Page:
7 common questions about ERP implementation

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Choosing to implement or replace an ERP system can be daunting, but it’s a decision that can benefit a company well into the future. As with any big change, there will be questions. At Reflex, we’ve encountered many common questions companies have before taking the ERP plunge, all of which are relevant to determining which software package and which software vendor is most suitable for the organization.

Below are some of the questions we encounter the most from companies considering ERP implementation. Have a question but don’t see it here? Feel free to email us and one of our solution experts can give you the advice you need.

 

What is ERP?

We hear this question very frequently and we believe companies should never be afraid to ask it. An enterprise resource planning (ERP) system is, simply put, comprehensive business software. There are tons of software applications out there that can help run a business, but there are much fewer ERP systems, simply because ERP software does it all. Rather than running different software packages for payroll, human resources, financials, customer relationship management, and more, ERP software offers one single solution that takes care of all departments and processes.

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What’s the difference between an ERP system and multiple software applications?

We’ve all had to deal with information silos because of multiple kinds of software: creating an Excel file with information that must be re-entered into a cloud app, having to print invoices and POs, sending them for sign-off, and having to scan them back into the system. Managing mass amounts of information through multiple software systems can get messy and things can get left by the wayside.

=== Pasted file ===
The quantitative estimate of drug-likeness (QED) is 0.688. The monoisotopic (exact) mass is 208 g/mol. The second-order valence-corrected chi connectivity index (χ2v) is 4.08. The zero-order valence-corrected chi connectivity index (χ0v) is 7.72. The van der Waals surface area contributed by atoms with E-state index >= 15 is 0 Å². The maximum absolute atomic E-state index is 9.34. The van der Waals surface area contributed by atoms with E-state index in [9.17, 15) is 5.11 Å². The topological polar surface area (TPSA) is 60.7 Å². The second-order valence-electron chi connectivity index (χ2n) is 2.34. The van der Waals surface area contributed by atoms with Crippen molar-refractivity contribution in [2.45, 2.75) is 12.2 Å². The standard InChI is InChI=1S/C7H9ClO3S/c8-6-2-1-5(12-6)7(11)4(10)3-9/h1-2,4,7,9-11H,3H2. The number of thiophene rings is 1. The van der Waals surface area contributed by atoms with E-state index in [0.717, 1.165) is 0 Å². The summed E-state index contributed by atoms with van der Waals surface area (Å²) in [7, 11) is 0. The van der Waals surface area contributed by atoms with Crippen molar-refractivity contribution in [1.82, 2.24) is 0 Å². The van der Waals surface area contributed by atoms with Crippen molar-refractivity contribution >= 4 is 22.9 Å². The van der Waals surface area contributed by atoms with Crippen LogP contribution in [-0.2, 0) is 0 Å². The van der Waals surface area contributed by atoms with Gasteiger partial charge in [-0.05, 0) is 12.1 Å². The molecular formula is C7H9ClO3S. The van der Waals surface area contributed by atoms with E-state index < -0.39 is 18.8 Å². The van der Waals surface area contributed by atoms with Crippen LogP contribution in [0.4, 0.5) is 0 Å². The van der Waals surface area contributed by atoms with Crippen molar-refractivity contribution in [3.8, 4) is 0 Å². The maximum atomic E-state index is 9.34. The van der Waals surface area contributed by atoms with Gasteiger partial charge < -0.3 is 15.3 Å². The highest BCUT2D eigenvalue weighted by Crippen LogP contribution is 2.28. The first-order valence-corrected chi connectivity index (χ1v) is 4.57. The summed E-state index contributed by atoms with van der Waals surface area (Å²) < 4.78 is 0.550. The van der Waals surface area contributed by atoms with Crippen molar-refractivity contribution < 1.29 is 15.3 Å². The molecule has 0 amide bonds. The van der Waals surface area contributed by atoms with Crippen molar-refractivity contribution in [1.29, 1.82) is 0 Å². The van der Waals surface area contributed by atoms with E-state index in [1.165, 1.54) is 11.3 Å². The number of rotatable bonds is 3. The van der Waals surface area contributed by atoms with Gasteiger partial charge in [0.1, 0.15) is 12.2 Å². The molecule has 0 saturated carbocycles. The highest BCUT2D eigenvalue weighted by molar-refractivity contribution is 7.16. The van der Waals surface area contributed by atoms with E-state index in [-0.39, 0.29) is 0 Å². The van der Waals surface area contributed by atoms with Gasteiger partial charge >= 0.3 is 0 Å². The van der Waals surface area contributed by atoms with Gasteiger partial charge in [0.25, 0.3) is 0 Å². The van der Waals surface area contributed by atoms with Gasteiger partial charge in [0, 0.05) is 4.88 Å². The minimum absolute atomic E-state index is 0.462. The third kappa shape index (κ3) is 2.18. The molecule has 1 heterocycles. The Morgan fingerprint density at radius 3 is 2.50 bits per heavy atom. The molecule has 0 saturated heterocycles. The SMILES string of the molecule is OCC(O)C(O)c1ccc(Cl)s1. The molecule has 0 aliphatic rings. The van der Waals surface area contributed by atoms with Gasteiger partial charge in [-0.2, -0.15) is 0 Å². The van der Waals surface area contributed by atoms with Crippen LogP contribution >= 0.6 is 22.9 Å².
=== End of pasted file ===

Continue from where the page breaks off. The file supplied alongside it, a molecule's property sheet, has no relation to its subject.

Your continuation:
A great ERP, on the other hand, offers full integration across all departments, so that information entered from one point is immediately available to users with access throughout the company. This helps reduce wait times and human error.

 

How long does an ERP take to implement?

The easiest answer to this question is that implementation times can vary depending on the size of the company, the number of functions required by the software, and the amount of customization needed. In our experience, though, our Reflex ERP generally takes from three to 12 months to implement.

We strongly recommend that companies take into consideration the degree of customization required when selecting a new ERP system. Extensive software customization can not only become very costly, it can delay the Go Live period of the software by a significant amount of time. At Reflex, we pride ourselves on offering a flexible and configurable software package that can be adjusted to meet many clients’ needs without extensive custom development—this helps ensure that our implementation timelines are met and that the project remains within the original projected budget.

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How do I start deciding on an ERP?

Selecting an ERP system begins with looking inside the company, rather than immediately looking outwards for different software packages. What processes do you want to automate? How many users will need access to the software? What pain points are you looking to remedy?

It’s important to enter the ERP selection process with a firm understanding of your business needs and the primary functionality required from the software. This is called Business Process Management: identifying processes within the company that require improvement. The selected software solution should facilitate these process flows—a best-fit ERP solution is one that fits the needs of your company, rather than your company having to adapt to the software.

Again, mass amounts of customization are not ideal. The best fit is a solution that only requires minimal customization to meet the company’s needs out of the box.